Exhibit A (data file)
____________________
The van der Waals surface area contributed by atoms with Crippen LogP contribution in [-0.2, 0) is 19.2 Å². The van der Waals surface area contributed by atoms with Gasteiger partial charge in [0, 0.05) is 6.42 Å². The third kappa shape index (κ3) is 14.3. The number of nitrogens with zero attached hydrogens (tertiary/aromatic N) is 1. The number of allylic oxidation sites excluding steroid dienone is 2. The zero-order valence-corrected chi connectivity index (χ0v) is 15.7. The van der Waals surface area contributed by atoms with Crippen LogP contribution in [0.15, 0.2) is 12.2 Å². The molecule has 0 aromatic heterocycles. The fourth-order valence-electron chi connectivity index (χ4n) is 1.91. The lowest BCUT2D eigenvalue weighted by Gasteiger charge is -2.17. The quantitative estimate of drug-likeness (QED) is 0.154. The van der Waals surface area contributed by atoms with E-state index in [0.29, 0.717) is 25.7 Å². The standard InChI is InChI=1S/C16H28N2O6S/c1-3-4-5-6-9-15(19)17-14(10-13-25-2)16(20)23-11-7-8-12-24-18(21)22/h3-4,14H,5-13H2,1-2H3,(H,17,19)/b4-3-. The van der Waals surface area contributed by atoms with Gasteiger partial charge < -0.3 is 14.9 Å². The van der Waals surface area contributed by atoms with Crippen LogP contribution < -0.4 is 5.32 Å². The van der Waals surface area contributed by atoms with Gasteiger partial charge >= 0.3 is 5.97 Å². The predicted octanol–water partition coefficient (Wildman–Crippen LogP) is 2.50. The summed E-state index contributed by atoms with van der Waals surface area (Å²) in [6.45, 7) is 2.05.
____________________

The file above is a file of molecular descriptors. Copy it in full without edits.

The van der Waals surface area contributed by atoms with Crippen LogP contribution in [-0.2, 0) is 19.2 Å². The van der Waals surface area contributed by atoms with Gasteiger partial charge in [0, 0.05) is 6.42 Å². The third kappa shape index (κ3) is 14.3. The number of nitrogens with zero attached hydrogens (tertiary/aromatic N) is 1. The number of allylic oxidation sites excluding steroid dienone is 2. The zero-order valence-corrected chi connectivity index (χ0v) is 15.7. The van der Waals surface area contributed by atoms with Crippen LogP contribution in [0.15, 0.2) is 12.2 Å². The molecule has 0 aromatic heterocycles. The fourth-order valence-electron chi connectivity index (χ4n) is 1.91. The lowest BCUT2D eigenvalue weighted by Gasteiger charge is -2.17. The quantitative estimate of drug-likeness (QED) is 0.154. The van der Waals surface area contributed by atoms with E-state index in [0.29, 0.717) is 25.7 Å². The standard InChI is InChI=1S/C16H28N2O6S/c1-3-4-5-6-9-15(19)17-14(10-13-25-2)16(20)23-11-7-8-12-24-18(21)22/h3-4,14H,5-13H2,1-2H3,(H,17,19)/b4-3-. The van der Waals surface area contributed by atoms with Gasteiger partial charge < -0.3 is 14.9 Å². The van der Waals surface area contributed by atoms with Crippen LogP contribution < -0.4 is 5.32 Å². The van der Waals surface area contributed by atoms with Gasteiger partial charge >= 0.3 is 5.97 Å². The predicted octanol–water partition coefficient (Wildman–Crippen LogP) is 2.50. The summed E-state index contributed by atoms with van der Waals surface area (Å²) in [6.45, 7) is 2.05.